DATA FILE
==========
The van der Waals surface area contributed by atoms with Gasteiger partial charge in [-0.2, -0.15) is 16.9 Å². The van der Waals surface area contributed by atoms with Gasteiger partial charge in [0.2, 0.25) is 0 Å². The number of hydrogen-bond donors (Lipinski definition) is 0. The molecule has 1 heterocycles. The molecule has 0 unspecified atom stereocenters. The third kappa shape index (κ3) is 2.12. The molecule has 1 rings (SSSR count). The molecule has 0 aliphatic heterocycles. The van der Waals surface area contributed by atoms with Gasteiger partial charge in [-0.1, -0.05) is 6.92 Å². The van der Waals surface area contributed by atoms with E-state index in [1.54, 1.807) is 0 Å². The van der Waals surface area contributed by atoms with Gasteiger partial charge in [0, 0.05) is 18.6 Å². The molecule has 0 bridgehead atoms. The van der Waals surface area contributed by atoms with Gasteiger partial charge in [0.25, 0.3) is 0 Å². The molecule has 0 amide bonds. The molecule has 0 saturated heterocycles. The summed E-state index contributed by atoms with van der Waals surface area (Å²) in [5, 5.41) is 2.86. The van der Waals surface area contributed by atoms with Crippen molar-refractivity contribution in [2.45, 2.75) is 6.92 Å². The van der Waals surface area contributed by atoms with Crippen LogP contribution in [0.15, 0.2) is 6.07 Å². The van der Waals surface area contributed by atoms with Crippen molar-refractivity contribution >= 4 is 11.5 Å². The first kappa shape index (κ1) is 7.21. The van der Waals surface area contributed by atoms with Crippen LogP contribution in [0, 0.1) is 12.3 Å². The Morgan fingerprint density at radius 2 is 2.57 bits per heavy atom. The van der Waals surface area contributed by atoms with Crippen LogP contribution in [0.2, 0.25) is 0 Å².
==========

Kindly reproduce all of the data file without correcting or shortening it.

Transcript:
The van der Waals surface area contributed by atoms with Gasteiger partial charge in [-0.2, -0.15) is 16.9 Å². The van der Waals surface area contributed by atoms with Gasteiger partial charge in [0.2, 0.25) is 0 Å². The number of hydrogen-bond donors (Lipinski definition) is 0. The molecule has 1 heterocycles. The molecule has 0 unspecified atom stereocenters. The third kappa shape index (κ3) is 2.12. The molecule has 1 rings (SSSR count). The molecule has 0 aliphatic heterocycles. The van der Waals surface area contributed by atoms with Gasteiger partial charge in [-0.1, -0.05) is 6.92 Å². The van der Waals surface area contributed by atoms with E-state index in [1.54, 1.807) is 0 Å². The van der Waals surface area contributed by atoms with Gasteiger partial charge in [0, 0.05) is 18.6 Å². The molecule has 0 bridgehead atoms. The van der Waals surface area contributed by atoms with Gasteiger partial charge in [0.25, 0.3) is 0 Å². The molecule has 0 amide bonds. The molecule has 0 saturated heterocycles. The summed E-state index contributed by atoms with van der Waals surface area (Å²) in [5, 5.41) is 2.86. The van der Waals surface area contributed by atoms with Crippen molar-refractivity contribution in [2.45, 2.75) is 6.92 Å². The van der Waals surface area contributed by atoms with Crippen LogP contribution in [0.15, 0.2) is 6.07 Å². The van der Waals surface area contributed by atoms with Crippen molar-refractivity contribution >= 4 is 11.5 Å². The first kappa shape index (κ1) is 7.21. The van der Waals surface area contributed by atoms with Crippen LogP contribution in [0, 0.1) is 12.3 Å². The Morgan fingerprint density at radius 2 is 2.57 bits per heavy atom. The van der Waals surface area contributed by atoms with Crippen LogP contribution in [0.2, 0.25) is 0 Å².